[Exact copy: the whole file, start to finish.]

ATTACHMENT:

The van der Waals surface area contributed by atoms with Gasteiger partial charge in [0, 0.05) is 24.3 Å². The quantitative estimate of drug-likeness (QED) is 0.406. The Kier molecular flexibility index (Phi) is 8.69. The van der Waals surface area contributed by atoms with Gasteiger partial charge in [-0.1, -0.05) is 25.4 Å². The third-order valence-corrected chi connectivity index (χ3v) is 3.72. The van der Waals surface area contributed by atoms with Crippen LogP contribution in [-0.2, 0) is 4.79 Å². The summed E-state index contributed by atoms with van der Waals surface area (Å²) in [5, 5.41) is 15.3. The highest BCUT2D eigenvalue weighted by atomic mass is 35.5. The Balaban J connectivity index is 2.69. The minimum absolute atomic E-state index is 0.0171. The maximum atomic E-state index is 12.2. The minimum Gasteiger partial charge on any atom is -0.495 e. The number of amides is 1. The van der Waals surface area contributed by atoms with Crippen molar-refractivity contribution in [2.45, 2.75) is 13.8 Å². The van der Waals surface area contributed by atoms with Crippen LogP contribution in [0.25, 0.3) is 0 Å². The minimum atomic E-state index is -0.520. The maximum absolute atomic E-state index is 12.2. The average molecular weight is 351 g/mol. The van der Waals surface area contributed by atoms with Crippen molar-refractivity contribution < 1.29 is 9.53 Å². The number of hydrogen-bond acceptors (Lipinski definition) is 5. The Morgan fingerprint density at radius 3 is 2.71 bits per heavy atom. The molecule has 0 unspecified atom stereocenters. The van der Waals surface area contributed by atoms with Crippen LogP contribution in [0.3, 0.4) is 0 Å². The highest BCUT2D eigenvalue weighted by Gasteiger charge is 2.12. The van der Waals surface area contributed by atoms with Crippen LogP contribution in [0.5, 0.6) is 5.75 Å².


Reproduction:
The van der Waals surface area contributed by atoms with Gasteiger partial charge in [0, 0.05) is 24.3 Å². The quantitative estimate of drug-likeness (QED) is 0.406. The Kier molecular flexibility index (Phi) is 8.69. The van der Waals surface area contributed by atoms with Gasteiger partial charge in [-0.1, -0.05) is 25.4 Å². The third-order valence-corrected chi connectivity index (χ3v) is 3.72. The van der Waals surface area contributed by atoms with Crippen LogP contribution in [-0.2, 0) is 4.79 Å². The summed E-state index contributed by atoms with van der Waals surface area (Å²) in [5, 5.41) is 15.3. The highest BCUT2D eigenvalue weighted by atomic mass is 35.5. The Balaban J connectivity index is 2.69. The minimum absolute atomic E-state index is 0.0171. The maximum atomic E-state index is 12.2. The minimum Gasteiger partial charge on any atom is -0.495 e. The number of amides is 1. The van der Waals surface area contributed by atoms with Crippen molar-refractivity contribution in [2.45, 2.75) is 13.8 Å². The van der Waals surface area contributed by atoms with Crippen LogP contribution in [0.25, 0.3) is 0 Å². The minimum atomic E-state index is -0.520. The maximum absolute atomic E-state index is 12.2. The average molecular weight is 351 g/mol. The van der Waals surface area contributed by atoms with Crippen molar-refractivity contribution < 1.29 is 9.53 Å². The number of hydrogen-bond acceptors (Lipinski definition) is 5. The Morgan fingerprint density at radius 3 is 2.71 bits per heavy atom. The molecule has 0 unspecified atom stereocenters. The van der Waals surface area contributed by atoms with Crippen LogP contribution in [0.3, 0.4) is 0 Å². The highest BCUT2D eigenvalue weighted by Gasteiger charge is 2.12. The van der Waals surface area contributed by atoms with Crippen LogP contribution in [0.5, 0.6) is 5.75 Å².